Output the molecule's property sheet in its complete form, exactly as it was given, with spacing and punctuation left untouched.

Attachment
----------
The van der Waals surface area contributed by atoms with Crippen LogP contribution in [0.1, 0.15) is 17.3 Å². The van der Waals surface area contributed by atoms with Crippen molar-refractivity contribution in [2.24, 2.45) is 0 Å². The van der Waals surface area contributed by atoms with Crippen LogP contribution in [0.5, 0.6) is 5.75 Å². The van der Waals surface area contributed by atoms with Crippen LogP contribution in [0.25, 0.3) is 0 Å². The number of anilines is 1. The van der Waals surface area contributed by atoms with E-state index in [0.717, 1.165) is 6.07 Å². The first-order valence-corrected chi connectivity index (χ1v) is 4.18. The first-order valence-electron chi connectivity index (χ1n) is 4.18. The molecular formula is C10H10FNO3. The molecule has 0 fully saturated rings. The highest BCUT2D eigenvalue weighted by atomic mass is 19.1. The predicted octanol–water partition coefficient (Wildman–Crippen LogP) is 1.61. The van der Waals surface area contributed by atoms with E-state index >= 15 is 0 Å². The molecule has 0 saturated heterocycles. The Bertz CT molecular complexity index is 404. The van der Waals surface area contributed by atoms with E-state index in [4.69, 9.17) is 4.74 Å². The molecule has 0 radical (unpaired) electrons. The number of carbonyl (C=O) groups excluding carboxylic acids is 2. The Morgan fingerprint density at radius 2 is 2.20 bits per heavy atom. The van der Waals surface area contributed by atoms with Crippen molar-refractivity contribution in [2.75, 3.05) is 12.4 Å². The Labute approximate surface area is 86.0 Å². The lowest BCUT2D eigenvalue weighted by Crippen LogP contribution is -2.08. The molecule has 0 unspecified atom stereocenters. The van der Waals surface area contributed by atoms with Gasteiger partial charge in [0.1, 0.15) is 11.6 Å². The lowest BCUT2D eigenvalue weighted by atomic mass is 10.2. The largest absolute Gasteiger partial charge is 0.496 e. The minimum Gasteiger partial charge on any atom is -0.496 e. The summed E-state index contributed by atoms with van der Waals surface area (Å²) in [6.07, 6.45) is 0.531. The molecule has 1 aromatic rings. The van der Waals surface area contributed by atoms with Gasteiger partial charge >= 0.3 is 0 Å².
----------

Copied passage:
The van der Waals surface area contributed by atoms with Crippen LogP contribution in [0.1, 0.15) is 17.3 Å². The van der Waals surface area contributed by atoms with Crippen molar-refractivity contribution in [2.24, 2.45) is 0 Å². The van der Waals surface area contributed by atoms with Crippen LogP contribution in [0.5, 0.6) is 5.75 Å². The van der Waals surface area contributed by atoms with Crippen LogP contribution in [0.25, 0.3) is 0 Å². The number of anilines is 1. The van der Waals surface area contributed by atoms with E-state index in [0.717, 1.165) is 6.07 Å². The first-order valence-corrected chi connectivity index (χ1v) is 4.18. The first-order valence-electron chi connectivity index (χ1n) is 4.18. The molecular formula is C10H10FNO3. The molecule has 0 fully saturated rings. The highest BCUT2D eigenvalue weighted by atomic mass is 19.1. The predicted octanol–water partition coefficient (Wildman–Crippen LogP) is 1.61. The van der Waals surface area contributed by atoms with E-state index >= 15 is 0 Å². The molecule has 0 saturated heterocycles. The Bertz CT molecular complexity index is 404. The van der Waals surface area contributed by atoms with E-state index in [4.69, 9.17) is 4.74 Å². The molecule has 0 radical (unpaired) electrons. The number of carbonyl (C=O) groups excluding carboxylic acids is 2. The Morgan fingerprint density at radius 2 is 2.20 bits per heavy atom. The van der Waals surface area contributed by atoms with Crippen molar-refractivity contribution in [2.75, 3.05) is 12.4 Å². The Labute approximate surface area is 86.0 Å². The lowest BCUT2D eigenvalue weighted by Crippen LogP contribution is -2.08. The molecule has 0 unspecified atom stereocenters. The van der Waals surface area contributed by atoms with Gasteiger partial charge in [0.1, 0.15) is 11.6 Å². The lowest BCUT2D eigenvalue weighted by atomic mass is 10.2. The largest absolute Gasteiger partial charge is 0.496 e. The minimum Gasteiger partial charge on any atom is -0.496 e. The summed E-state index contributed by atoms with van der Waals surface area (Å²) in [6.07, 6.45) is 0.531. The molecule has 1 aromatic rings. The van der Waals surface area contributed by atoms with Gasteiger partial charge >= 0.3 is 0 Å².